In advance of the release of the Replacements‘ For Sale: Live At Maxwell’s 1986, Rhino Records has revealed a cover of T-Rex’s 1972 hit “Baby Strange.”
Recorded at the iconic Hoboken, New Jersey club, the live album features the band right after major label debut Tim dropped. The 29-song set is the first live album from the Replacements since 1985’s The Shit Hits The Fans.
Take a listen below:
For Sale: Live At Maxwell’s 1986 will drop on October 6.
It’s been 33 years since The Boomtown Rats released a new album, but the time has come for another.
Singer Bob Geldof has confirmed that the band are preparing to reveal a new record called Mega.
Guitarist Garry Roberts hinted that the members had reformed in the studio about two years ago, but no word has come until Geldof’s confirmation.
“We’ve done 26 tracks. We’re mixing them now, I’ve done the vocals on them,” says Geldof to The Daily Mail. “We’re getting really excited, we think they’re great. We did a lot of songs. We have a situation now where a song comes out and a day later it’s dead.”
The Jam‘s incredible career took off 40 years ago this month when the group released its debut album In The City.
They had a hit right out of the gate with the title track. Its peppy style of punk combines rough-around-the-edge guitar strums with sunny melodies, and kicked off a string of hits for the band over five years.
The punk-rockers stood out from their counterparts by sporting tailored suits versus battered clothes. The ‘mod’ style saw a revitalization thanks to the members’ influence, which they absorbed from ’60s rock and R&B acts. From psychedelic to new wave, The Jam proved their versatility with a wide range of style infusions.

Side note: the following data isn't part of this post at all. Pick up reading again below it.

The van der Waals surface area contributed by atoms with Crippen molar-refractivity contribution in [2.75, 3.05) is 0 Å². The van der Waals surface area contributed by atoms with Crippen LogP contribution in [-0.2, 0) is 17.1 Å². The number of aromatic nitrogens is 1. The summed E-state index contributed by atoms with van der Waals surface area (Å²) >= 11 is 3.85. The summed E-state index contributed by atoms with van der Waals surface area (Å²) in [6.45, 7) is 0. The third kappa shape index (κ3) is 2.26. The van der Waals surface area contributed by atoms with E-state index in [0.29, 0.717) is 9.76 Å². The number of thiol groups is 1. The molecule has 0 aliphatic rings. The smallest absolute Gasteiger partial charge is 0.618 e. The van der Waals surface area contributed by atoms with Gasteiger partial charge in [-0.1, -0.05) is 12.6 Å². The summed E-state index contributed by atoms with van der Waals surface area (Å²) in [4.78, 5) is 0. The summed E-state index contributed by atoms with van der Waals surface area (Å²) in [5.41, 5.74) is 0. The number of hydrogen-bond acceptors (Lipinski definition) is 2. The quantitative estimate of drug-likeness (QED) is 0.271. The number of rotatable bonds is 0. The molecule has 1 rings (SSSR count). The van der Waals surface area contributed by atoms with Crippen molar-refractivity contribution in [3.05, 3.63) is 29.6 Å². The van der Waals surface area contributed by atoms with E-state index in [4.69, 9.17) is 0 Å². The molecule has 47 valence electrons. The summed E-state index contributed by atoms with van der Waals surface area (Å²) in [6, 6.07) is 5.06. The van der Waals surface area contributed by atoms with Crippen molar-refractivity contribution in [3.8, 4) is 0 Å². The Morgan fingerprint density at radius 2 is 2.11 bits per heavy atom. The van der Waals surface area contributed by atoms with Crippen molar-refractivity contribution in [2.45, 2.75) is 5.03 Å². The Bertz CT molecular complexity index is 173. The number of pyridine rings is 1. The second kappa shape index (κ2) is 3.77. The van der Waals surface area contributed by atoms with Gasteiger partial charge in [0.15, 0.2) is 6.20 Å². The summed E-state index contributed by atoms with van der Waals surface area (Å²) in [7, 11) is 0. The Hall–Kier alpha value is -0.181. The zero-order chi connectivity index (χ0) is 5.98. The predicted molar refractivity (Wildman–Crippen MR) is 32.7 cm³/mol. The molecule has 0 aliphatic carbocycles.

From the band’s debut album to 1982 when The Jam split, 18 consecutive Top 40 singles were notched in the United Kingdom, including four #1 singles:
Joey Ramone passed away 16 years today. The news shocked the world: a pillar of the punk explosion across the globe, Ramone defied conventional thinking and challenge the concept of music.
The punk scene reached new heights in the 1970s. While The Sex Pistols, led by Johnny Rotten, were taking over the UK, Joey Ramone & the Ramones were putting New York on the map. While Rotten was confrontational and in-your-face, Ramone was solemn, but his message was still menacing. His ability to call upon a generation and speak to youth outcasted by society was powerful. While the Ramones wouldn’t see the commercial heights of The Clash or Sex Pistols, this underground mystique almost adds to their legacy. They weren’t for the masses, and fans wanted it to stay that way.
Joey Ramone was born Jeffry Hyman on May 19, 1951 and formed the band as a young adult in the early 70s. They started to form a song structure that had yet to exist–it was fast, the length was short, and the delivery always packed a megawatt punch. He started out as the drummer but moved to lead vocals prior to the release of their self-titled debut album.